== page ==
British golf star joins elite field for Saudi tournament

Georgia Hall
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Updated 27 February 2020

British golf star joins elite field for Saudi tournament

  • The Saudi Ladies International will be the first professional women’s golf tournament held in the Kingdom

JEDDAH: English golf star Georgia Hall is the latest big name to be confirmed for the history-making inaugural Saudi Ladies International, the first time professional female golfers will play competitively in the country.

Hall stunned the golfing world in 2018 when she became the first English player in 14 years to win the Women’s British Open. The 23-year-old also won the Ladies European Tour (LET) Order of Merit in 2017 and 2018 as well as winning the Player of the Year accolade.

Last year Hall was part of a victorious European team that shocked the US for a first Solheim Cup victory in six years. The Bournemouth-born star competed in five matches in a tightly contested cup, with Europe winning by 14½ points to 13½.

The Saudi Ladies International will be the first professional women’s golf tournament held in the Kingdom. Hall is one of many headline names competing at the Royal Greens Golf and Country Club in King Abdullah Economic City (KAEC), near Jeddah, from March 19-22.

“I am pleased to be part of the first Saudi Ladies International as they look to make golfing history in the country,” said Hall. “From what I’ve seen of the golf course, it looks like a stunning setup on the Red Sea and a pretty challenging test — it’s a brilliant chance for us to showcase our game to newcomers to golf.”

Amy Boulden, who broke onto the golfing scene in 2013, will also compete in the debut tournament. “Our game continues to break new ground, and coming to new places like Saudi Arabia for the first time shows the ambition of Golf Saudi and the Tour,” she said. “I want to play well in a big event that can give me some momentum for the season.”

Sweden’s Camilla Lennarth, another big name in the field, said: “Playing golf in front of new fans is the best way to expand the game and hopefully we will inspire more girls to pick up a golf club and get involved in our great sport.”

A field of 108 female professionals will contest the $1 million prize fund, one of the richest prizes on the recently expanded LET calendar. Players from across the golfing globe will tee off in the Kingdom for the watershed tournament.

I am pleased to be part of the first Saudi Ladies International as they look to make golfing history in the country.

Georgia Hall, English golf star

Among the big names are Thai teenage sensation Atthaya Thitikul, a two-time winner on the women’s tour at just 17 years of age, as well as experienced South African star Lee-Anne Pace, who has 12 worldwide victories to her name.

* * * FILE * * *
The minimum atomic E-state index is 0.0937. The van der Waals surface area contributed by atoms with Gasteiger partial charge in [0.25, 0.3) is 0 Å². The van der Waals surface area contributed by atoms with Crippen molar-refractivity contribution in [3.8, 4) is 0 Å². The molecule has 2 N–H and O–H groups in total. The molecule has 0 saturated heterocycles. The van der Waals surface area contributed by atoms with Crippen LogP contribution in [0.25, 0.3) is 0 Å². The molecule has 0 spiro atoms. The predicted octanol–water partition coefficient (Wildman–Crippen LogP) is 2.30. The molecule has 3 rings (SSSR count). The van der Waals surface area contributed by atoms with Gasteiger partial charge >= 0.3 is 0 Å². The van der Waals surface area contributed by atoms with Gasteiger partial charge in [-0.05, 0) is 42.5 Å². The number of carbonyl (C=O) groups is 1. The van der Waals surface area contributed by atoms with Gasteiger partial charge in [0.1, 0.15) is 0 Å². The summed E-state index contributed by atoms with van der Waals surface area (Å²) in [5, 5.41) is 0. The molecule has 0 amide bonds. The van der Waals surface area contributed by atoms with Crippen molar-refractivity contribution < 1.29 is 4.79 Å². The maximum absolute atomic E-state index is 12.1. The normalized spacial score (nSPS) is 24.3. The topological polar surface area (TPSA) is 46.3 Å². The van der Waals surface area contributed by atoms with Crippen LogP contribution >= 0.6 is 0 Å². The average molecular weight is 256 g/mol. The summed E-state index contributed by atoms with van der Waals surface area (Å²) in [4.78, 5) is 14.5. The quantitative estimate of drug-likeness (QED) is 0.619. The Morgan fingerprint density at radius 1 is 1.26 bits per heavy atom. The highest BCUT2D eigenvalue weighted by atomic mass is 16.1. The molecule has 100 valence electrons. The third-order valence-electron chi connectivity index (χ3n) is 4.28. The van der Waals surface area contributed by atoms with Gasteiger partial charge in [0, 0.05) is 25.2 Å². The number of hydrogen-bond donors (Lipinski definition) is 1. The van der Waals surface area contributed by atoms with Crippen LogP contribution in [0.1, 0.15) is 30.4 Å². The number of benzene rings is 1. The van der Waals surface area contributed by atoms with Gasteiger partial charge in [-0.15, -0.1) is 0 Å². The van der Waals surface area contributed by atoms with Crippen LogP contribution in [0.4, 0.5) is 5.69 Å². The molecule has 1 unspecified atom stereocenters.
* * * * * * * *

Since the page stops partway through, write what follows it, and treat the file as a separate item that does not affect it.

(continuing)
Order of Merit winner Beth Allen, three-time LET winner Carly Booth and Solheim Cup winner Azahara Munoz are other leading players lining up for the tournament.

“Hosting another prestigious Championship in Saudi Arabia adds to an exciting golf calendar for fans in the region. With top female golfers from around the world coming to compete, it will be the first time we will see elite female golfers compete in the country,” said Yasir bin Othman Al-Rumayyan, chairman of Golf Saudi and the Saudi Golf Federation.

“The championship is open for everybody to attend throughout the four days and I encourage everybody to go along, watch world-class sport and enjoy the sport and entertainment on offer,” he added.

Royal Greens Golf and Country Club, which is set within KAEC, has had a busy start to 2020, already playing host to the European Tour’s Saudi International.

At last month’s second staging, Major champion Graeme McDowell came out on top, marking his first title on the European Tour since 2014 and pushing his world ranking from 104 to 47.


Wimbledon will be canceled, believes Jamie Murray

Updated 31 March 2020

Wimbledon will be canceled, believes Jamie Murray

  • Tennis is at a standstill until June 7, with the entire European clay-court season already wiped out and the only Grand Slam event played on grass is expected to be officially canceled
  • Wimbledon organizers have ruled out playing the two-week tournament behind closed doors

LONDON: Cancelling Wimbledon is the only realistic option open to organizers as they grapple with the chaos caused by the coronavirus, says two-time Grand Slam men’s doubles champion Jamie Murray.
Tennis is at a standstill until June 7, with the entire European clay-court season already wiped out and the only Grand Slam event played on grass is expected to be officially canceled on Wednesday.
Wimbledon organizers have ruled out playing the two-week tournament, slated to run from June 29 to July 12, behind closed doors.
The French Open has already been postponed, shoehorned into the schedule in late September, and it will be difficult for Wimbledon to rearrange.
Murray, a Wimbledon men’s doubles finalist in 2015 and a two-time mixed doubles champion, said postponing the tournament presented a series of hurdles, including shorter evenings.
“I think for them, it’s difficult to move the tournament back because you’re running into other tournaments that are for the moment still on the schedule,” the 34-year-old Scotsman told the BBC on Tuesday.
“And also just things like daylight to host the event. Each week that passes, you get less and less light to play the tournament.
“Obviously they play until nine and 10 o’clock each night at Wimbledon.”
Murray, whose younger brother Andy is a two-time Wimbledon singles champion, is kicking his heels in the absence of tennis.
“I’m just at home, taking the necessary precautions, and trying to stay as active as I can,” he said.
“It’s different. We’re used to being on the road all the time, used to being in different cities every week, and you kind of become institutionalized to that.”